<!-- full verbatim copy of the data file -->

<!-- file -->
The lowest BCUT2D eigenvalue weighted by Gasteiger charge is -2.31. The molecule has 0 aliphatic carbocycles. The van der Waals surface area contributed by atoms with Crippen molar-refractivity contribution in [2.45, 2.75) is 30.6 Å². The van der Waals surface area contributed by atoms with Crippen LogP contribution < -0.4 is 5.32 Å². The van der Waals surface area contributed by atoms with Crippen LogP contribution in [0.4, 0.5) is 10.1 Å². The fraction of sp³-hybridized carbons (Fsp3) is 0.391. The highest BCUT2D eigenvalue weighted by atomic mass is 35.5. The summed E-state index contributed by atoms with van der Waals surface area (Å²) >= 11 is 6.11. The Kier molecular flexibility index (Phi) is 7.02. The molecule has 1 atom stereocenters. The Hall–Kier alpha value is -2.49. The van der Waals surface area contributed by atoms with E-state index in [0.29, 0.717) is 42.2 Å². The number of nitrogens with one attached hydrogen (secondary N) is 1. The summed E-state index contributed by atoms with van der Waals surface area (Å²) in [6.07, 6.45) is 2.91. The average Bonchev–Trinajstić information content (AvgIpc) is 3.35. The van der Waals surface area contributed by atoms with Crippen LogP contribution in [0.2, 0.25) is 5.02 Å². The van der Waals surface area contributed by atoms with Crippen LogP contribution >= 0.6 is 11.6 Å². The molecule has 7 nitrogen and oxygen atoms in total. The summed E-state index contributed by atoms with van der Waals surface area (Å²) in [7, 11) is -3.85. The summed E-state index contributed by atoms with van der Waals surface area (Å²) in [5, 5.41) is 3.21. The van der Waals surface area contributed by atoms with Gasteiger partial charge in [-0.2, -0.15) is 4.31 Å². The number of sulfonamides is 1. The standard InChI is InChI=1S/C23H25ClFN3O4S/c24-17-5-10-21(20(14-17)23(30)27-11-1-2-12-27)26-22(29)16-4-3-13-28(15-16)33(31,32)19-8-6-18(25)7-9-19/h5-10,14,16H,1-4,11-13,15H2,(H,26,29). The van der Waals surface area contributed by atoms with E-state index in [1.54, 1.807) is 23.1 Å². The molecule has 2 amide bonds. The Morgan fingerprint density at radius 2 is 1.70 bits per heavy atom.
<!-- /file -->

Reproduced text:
The lowest BCUT2D eigenvalue weighted by Gasteiger charge is -2.31. The molecule has 0 aliphatic carbocycles. The van der Waals surface area contributed by atoms with Crippen molar-refractivity contribution in [2.45, 2.75) is 30.6 Å². The van der Waals surface area contributed by atoms with Crippen LogP contribution < -0.4 is 5.32 Å². The van der Waals surface area contributed by atoms with Crippen LogP contribution in [0.4, 0.5) is 10.1 Å². The fraction of sp³-hybridized carbons (Fsp3) is 0.391. The highest BCUT2D eigenvalue weighted by atomic mass is 35.5. The summed E-state index contributed by atoms with van der Waals surface area (Å²) >= 11 is 6.11. The Kier molecular flexibility index (Phi) is 7.02. The molecule has 1 atom stereocenters. The Hall–Kier alpha value is -2.49. The van der Waals surface area contributed by atoms with E-state index in [0.29, 0.717) is 42.2 Å². The number of nitrogens with one attached hydrogen (secondary N) is 1. The summed E-state index contributed by atoms with van der Waals surface area (Å²) in [6.07, 6.45) is 2.91. The average Bonchev–Trinajstić information content (AvgIpc) is 3.35. The van der Waals surface area contributed by atoms with Crippen LogP contribution in [0.2, 0.25) is 5.02 Å². The van der Waals surface area contributed by atoms with Crippen LogP contribution >= 0.6 is 11.6 Å². The molecule has 7 nitrogen and oxygen atoms in total. The summed E-state index contributed by atoms with van der Waals surface area (Å²) in [7, 11) is -3.85. The summed E-state index contributed by atoms with van der Waals surface area (Å²) in [5, 5.41) is 3.21. The van der Waals surface area contributed by atoms with Gasteiger partial charge in [-0.2, -0.15) is 4.31 Å². The number of sulfonamides is 1. The standard InChI is InChI=1S/C23H25ClFN3O4S/c24-17-5-10-21(20(14-17)23(30)27-11-1-2-12-27)26-22(29)16-4-3-13-28(15-16)33(31,32)19-8-6-18(25)7-9-19/h5-10,14,16H,1-4,11-13,15H2,(H,26,29). The van der Waals surface area contributed by atoms with E-state index in [1.54, 1.807) is 23.1 Å². The molecule has 2 amide bonds. The Morgan fingerprint density at radius 2 is 1.70 bits per heavy atom.